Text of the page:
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New casino appears to skew riverboat revenues

Tuesday, November 11, 2008 | 8:28 p.m. CST; updated 9:59 p.m. CST, Tuesday, November 11, 2008

KANSAS CITY — October riverboat gambling revenues rose 4 percent statewide over the same month a year ago, but that number was likely skewed by a new St. Louis casino that wasn't included in last year's tally.

Patronage at the casinos also was up in the final month before the repeal of the state's loss limits, but that was likely bolstered by Lumiere Place casino, which opened in December.

Without the $12.6 million reported by Lumiere Place, casino revenues for the month would be down about 6.4 percent statewide, though much of the money lost at Lumiere might have gone to other St. Louis-area riverboats. Without Lumiere's attendance numbers, ridership statewide would be down about 8.3 percent.

Overall, gamblers lost nearly $131 million to the boats in October, with a statewide per-patron loss of $69.26.

In Kansas City, where casinos already are jittery about expanded gambling across the state line in Kansas, revenues dropped 3.5 percent from their year-ago levels and about 50,000 fewer people walked through the turnstiles during the month.

In its monthly report, the Missouri Gaming Commission said only one of the state's 12 casinos, the Argosy in the Kansas City suburb of Riverside, showed an increase in patrons. One casino stayed about the same and nine saw a decline while Lumiere Place did not have numbers to compare.

The Argosy is one of only three casinos that reported an increase in revenues over October 2007, with a 3 percent rise. The other two are small-market riverboats in LaGrange, which saw a 9 percent increase, and in St. Joseph with a 2 percent increase.

Harrah's in the St. Louis suburb of Maryland Heights had the biggest October revenues at $23.25 million, but that's 8 percent lower than during the same month last year. The casino's patrons lost an average of $80.15 per visit, which also is the state's highest.

A week after Missouri voters approved a measure removing the state's unique loss limits, gambling officials say it's too soon to know whether there has been any effect. Casinos were notified Friday morning by the state that the caps had been removed, effective immediately after Election Day.

While pushing Proposition A, which removed the $500 loss limit per two-hour excursion, proponents pointed to an estimate by the state auditor's office that eliminating the cap would bring in an additional $105 million to $130 million in new money for schools.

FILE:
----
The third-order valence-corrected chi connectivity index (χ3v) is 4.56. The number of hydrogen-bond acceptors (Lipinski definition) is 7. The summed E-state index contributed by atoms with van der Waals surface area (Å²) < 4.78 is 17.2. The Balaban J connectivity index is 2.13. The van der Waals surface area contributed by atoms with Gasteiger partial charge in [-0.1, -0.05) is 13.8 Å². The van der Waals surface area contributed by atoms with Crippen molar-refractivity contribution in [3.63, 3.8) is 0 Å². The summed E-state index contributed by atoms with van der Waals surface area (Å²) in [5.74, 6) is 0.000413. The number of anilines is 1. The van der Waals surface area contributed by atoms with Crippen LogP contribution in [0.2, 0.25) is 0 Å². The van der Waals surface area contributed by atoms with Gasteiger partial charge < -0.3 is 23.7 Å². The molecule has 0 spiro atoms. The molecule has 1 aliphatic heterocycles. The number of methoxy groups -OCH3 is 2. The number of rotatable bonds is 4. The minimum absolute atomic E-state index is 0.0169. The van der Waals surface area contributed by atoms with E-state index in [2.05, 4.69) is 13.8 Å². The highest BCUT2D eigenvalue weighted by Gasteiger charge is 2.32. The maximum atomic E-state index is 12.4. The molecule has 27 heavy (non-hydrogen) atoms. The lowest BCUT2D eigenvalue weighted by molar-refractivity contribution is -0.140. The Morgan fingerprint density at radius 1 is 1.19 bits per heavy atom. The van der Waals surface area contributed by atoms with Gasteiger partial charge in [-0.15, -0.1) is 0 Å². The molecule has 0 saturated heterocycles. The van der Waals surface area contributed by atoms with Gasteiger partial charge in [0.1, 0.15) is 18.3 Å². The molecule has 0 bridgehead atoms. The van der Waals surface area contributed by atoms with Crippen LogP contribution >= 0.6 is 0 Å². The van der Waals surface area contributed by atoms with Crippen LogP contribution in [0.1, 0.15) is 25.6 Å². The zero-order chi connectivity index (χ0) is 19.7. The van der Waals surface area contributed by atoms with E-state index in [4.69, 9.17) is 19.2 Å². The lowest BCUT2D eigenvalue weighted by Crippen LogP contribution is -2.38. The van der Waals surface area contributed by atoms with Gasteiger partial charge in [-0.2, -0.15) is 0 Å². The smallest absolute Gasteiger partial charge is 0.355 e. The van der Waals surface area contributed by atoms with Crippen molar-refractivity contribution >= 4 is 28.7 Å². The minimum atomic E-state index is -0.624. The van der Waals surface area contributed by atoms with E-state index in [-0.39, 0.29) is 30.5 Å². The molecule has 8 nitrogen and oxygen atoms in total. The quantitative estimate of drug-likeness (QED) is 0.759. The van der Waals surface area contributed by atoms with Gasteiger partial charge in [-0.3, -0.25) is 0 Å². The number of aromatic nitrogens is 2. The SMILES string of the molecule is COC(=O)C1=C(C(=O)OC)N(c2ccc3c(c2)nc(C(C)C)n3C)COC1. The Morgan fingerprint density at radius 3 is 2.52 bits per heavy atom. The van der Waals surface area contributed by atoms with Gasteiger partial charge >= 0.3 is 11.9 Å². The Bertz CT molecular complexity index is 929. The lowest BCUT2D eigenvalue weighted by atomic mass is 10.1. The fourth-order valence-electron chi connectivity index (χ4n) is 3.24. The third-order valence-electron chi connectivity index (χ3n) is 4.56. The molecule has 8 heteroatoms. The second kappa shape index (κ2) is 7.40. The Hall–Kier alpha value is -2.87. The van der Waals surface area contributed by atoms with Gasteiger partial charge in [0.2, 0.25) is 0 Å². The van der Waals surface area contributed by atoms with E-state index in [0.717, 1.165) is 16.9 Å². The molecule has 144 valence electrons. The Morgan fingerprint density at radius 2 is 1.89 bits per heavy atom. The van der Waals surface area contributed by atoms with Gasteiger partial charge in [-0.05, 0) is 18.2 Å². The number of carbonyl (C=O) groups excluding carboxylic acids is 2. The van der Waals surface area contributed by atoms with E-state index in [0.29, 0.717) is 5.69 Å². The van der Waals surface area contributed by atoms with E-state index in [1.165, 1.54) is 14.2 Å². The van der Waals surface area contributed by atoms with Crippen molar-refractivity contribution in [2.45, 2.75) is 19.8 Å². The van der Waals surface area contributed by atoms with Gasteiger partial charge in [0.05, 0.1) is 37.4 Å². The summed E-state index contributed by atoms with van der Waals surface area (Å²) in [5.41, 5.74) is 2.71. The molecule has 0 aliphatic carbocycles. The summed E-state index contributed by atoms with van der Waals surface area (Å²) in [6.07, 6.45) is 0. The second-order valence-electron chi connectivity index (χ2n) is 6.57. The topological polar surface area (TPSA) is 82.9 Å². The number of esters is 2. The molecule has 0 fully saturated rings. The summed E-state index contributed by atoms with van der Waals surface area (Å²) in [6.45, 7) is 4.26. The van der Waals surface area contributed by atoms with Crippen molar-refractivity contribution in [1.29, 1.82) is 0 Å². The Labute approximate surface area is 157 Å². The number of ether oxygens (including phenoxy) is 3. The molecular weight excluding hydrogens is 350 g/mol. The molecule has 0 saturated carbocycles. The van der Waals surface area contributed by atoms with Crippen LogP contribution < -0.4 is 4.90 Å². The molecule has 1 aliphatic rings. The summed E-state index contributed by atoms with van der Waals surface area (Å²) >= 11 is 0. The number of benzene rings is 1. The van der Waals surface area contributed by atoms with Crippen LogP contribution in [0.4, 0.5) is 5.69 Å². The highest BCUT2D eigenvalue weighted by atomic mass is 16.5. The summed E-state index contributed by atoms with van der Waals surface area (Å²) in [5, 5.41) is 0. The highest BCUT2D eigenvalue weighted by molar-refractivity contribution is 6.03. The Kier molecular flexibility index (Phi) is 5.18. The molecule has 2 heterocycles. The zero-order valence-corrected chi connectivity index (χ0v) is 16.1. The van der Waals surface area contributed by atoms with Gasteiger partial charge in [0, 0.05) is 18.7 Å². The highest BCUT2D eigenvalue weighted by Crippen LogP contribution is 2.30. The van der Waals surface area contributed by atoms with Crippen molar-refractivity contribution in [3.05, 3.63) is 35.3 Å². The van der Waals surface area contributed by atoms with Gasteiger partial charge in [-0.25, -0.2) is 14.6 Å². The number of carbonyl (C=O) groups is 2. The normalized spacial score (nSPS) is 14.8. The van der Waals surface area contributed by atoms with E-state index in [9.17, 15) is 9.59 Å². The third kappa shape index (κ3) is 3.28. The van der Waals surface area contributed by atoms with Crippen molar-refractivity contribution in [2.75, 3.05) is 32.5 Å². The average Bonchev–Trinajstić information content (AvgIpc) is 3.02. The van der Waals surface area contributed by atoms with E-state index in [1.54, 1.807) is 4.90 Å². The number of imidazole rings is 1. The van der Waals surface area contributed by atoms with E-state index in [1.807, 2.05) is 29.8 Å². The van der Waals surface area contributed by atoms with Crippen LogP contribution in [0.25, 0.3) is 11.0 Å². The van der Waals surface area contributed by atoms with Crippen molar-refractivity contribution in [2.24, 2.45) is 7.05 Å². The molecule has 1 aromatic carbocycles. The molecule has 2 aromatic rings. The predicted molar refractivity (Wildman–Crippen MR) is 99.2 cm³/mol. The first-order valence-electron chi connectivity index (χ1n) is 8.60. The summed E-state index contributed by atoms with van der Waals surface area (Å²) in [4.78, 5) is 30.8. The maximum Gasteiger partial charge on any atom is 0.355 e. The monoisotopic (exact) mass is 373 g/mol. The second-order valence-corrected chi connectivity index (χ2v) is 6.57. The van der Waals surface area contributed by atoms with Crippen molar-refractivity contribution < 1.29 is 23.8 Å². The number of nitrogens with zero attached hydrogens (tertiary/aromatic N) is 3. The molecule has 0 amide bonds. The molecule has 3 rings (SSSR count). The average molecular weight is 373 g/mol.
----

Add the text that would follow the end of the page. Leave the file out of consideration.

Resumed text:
That was before the economy went into a nosedive.

"We're not different than other industries,'' said Michael Winter, executive director of the Missouri Gaming Association, adding that people would be able to reevaluate whether or not they want to visit casino properties.

He said it's also too early to know whether projections for increased revenues with the passage of Proposition A will be realized because they were made earlier in the year when the economy wasn't so bleak.

"When the proposal was put together, there were some anticipated admission increases, people we thought we were losing to other jurisdictions either because of the loss limits or player's card. It's going to take some time for those things to play out,'' Winter said.

Rebecca Theim, a spokeswoman for Ameristar Casinos Inc., said the company was "holding its own in a very tough marketplace.'' October revenues dropped 4 percent at its St. Charles casino, from $23.1 million last year to $22.2 million this year, and 5 percent in Kansas City, from $19.8 million a year ago to $18.8 million this year.

"One of the things we've worked very hard on is being proactive and nimble in this economy,'' she said. "That doesn't mean we haven't felt it profoundly.''

She said part of the decline was expected after the company decided to pare its promotions budget because of the economy.

While promoting Proposition A, supporters warned that the state was at an economic disadvantage to other states that didn't have loss limits and didn't require their patrons to get an identification card to keep track of their losses.

Looming in that discussion was Kansas, which approved casino gambling last year. The $680 million Hard Rock Hotel and Casino complex at Kansas Speedway, slated to open in 2011, is considered a significant threat to siphon revenue from four Kansas City-area casinos.


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Comments

Ray Shapiro November 12, 2008 | 3:28 p.m.

Close them all down!

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